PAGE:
Reads part of the report: “However, the payment included professional allowances, fuel and airtime for Presidential Task Force and allowances to support staff amounting to K8 662 019.10.
“The conference package charges, according to the invoices attached to the payment voucher should have been K3 712 200, therefore, K8 662 019 are funds, which are not accrued to Umodzi Park since they are not in the business of paying professional allowances, fuel and airtime to the Presidential Task Force members; hence, dubious payment.”
In some clusters, there was financial indiscipline as money was spent on activities that were either not budgeted for or unrelated to Covid-19.
A case in point pops up at the Ministry of Labour, which used K1.4 million Covid-19 funds to fund Minister of Labour Ken Kandodo and Labour Commissioner H.K.K Nyangulu to accompany President Lazarus Chakwera to South Africa for a summit.
The report says it was indicated that management would refund the amount from other recurrent transactions (ORT), but that had not occurred by the time of the audit.
Kandodo pocketed K614 000 in allowances during the trip while Nyangulu bagged K829 000, according to the report.
The audit also found that most of the 17 clusters did not comply with procurement regulations on the use of open tendering.
Instead, they resorted to using ‘request for quotation method’ in breach of a circular dated April 15 2020 issued by the Director of Public Procurement and Disposal of Assets requiring all ministries, departments and agencies(MDAs) to follow the open tender method when procuring items using Covid-19 funds regardless of value.
Among other curious payments, Dodma cluster is accused of making an irregular procurement of fumigation services amounting to K97.2 million for 26 buildings located at Capital Hill, City Centre and Kamuzu Palace in Lilongwe, which was awarded to Pest Chem 1B without any open competitive tender process.
At the Department of Immigration and Citizenship Services, there was also an irregular procurement of PPE valued at K5.7 million which was paid to a company identified as Starmile General Suppliers.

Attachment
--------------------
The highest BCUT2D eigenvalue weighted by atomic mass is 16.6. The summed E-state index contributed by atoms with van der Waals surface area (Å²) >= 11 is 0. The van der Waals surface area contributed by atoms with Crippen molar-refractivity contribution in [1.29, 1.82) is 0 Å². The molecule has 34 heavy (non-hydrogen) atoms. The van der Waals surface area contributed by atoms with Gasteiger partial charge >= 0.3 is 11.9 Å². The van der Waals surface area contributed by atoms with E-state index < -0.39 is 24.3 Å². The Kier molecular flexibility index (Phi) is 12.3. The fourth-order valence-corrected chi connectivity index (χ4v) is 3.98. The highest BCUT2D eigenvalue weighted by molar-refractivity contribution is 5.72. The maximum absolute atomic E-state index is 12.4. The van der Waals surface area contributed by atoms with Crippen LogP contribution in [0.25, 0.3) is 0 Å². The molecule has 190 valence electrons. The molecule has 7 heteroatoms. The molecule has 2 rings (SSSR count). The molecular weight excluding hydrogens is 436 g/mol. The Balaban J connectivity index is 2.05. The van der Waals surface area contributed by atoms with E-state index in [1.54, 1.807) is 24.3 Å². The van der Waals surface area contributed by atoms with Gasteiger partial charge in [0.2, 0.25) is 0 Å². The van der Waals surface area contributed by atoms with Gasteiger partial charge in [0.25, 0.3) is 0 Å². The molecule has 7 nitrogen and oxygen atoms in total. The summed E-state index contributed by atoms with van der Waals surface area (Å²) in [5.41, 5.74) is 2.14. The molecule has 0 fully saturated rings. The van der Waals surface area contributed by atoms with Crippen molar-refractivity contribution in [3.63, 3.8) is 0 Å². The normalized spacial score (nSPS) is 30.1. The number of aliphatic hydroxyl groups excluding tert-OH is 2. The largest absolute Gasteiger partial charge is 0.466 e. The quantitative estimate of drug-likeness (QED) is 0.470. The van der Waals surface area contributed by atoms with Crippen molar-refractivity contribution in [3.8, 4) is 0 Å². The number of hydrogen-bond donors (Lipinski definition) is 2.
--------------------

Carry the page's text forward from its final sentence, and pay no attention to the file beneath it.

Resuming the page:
The audit has, however, questioned the manner in which the company got the contract to supply the PPE, alleging that Starmile was not a genuine bidder.
At Ministry of Information, fuel valued at K7.7 million “went missing” as the audit found that there was no information in terms of fuel cards in which the fuel was loaded, fuel ledgers, fuel register and motor vehicle log-book.
A majority of clusters, especially Dodma, failed to fully liquidate the resources advanced to them and there was ambiguity in the guidelines that led to cases such as double payments of allowances for workers in isolation centres.
According to the report, payments to health workers were based on two circulars: one issued by then MoH chief of health services Charles Mwansambo on April 20 2020, and the other by Bestone Chisamile for Secretary for Health on September 2020.
Health workers, who spent nights at isolation centres, received a full rate of subsistence allowance in cash despite being given government accommodation and meals, resulting in double payment.
Meanwhile, the report, among others, has recommended that those officers who took part in the malpractices, which resulted in the loss of funds, should pay back the money and that the government must ensure that all malpractices that are criminal in nature should be handed over to law enforcement agencies for further attention and action.
Meanwhile, Minister of Information Gospel Kazako yesterday said the report shows that Chakwera is committed to transparency and accountability.